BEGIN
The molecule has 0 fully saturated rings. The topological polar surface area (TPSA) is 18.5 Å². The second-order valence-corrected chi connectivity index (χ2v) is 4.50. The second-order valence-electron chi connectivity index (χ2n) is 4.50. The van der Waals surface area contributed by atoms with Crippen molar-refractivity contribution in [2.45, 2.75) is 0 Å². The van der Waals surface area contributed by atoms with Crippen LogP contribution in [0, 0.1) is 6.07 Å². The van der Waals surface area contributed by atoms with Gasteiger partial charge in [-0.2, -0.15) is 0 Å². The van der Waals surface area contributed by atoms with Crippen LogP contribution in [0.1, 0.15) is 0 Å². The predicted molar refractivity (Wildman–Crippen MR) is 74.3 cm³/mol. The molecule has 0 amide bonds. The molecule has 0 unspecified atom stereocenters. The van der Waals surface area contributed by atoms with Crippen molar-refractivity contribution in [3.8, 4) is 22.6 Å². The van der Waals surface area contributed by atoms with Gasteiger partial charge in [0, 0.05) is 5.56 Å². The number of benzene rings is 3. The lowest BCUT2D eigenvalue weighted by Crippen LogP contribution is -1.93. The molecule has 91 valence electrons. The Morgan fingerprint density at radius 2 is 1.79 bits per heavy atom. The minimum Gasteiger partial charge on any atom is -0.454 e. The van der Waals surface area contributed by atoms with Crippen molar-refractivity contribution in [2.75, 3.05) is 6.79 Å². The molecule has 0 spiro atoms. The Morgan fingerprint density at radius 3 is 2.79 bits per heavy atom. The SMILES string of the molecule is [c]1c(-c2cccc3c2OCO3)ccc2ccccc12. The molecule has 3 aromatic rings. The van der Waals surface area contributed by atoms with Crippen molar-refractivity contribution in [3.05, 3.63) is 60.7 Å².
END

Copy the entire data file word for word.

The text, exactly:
The molecule has 0 fully saturated rings. The topological polar surface area (TPSA) is 18.5 Å². The second-order valence-corrected chi connectivity index (χ2v) is 4.50. The second-order valence-electron chi connectivity index (χ2n) is 4.50. The van der Waals surface area contributed by atoms with Crippen molar-refractivity contribution in [2.45, 2.75) is 0 Å². The van der Waals surface area contributed by atoms with Crippen LogP contribution in [0, 0.1) is 6.07 Å². The van der Waals surface area contributed by atoms with Gasteiger partial charge in [-0.2, -0.15) is 0 Å². The van der Waals surface area contributed by atoms with Crippen LogP contribution in [0.1, 0.15) is 0 Å². The predicted molar refractivity (Wildman–Crippen MR) is 74.3 cm³/mol. The molecule has 0 amide bonds. The molecule has 0 unspecified atom stereocenters. The van der Waals surface area contributed by atoms with Crippen molar-refractivity contribution in [3.8, 4) is 22.6 Å². The van der Waals surface area contributed by atoms with Gasteiger partial charge in [0, 0.05) is 5.56 Å². The number of benzene rings is 3. The lowest BCUT2D eigenvalue weighted by Crippen LogP contribution is -1.93. The molecule has 91 valence electrons. The Morgan fingerprint density at radius 2 is 1.79 bits per heavy atom. The minimum Gasteiger partial charge on any atom is -0.454 e. The van der Waals surface area contributed by atoms with Crippen molar-refractivity contribution in [2.75, 3.05) is 6.79 Å². The molecule has 0 spiro atoms. The Morgan fingerprint density at radius 3 is 2.79 bits per heavy atom. The SMILES string of the molecule is [c]1c(-c2cccc3c2OCO3)ccc2ccccc12. The molecule has 3 aromatic rings. The van der Waals surface area contributed by atoms with Crippen molar-refractivity contribution in [3.05, 3.63) is 60.7 Å².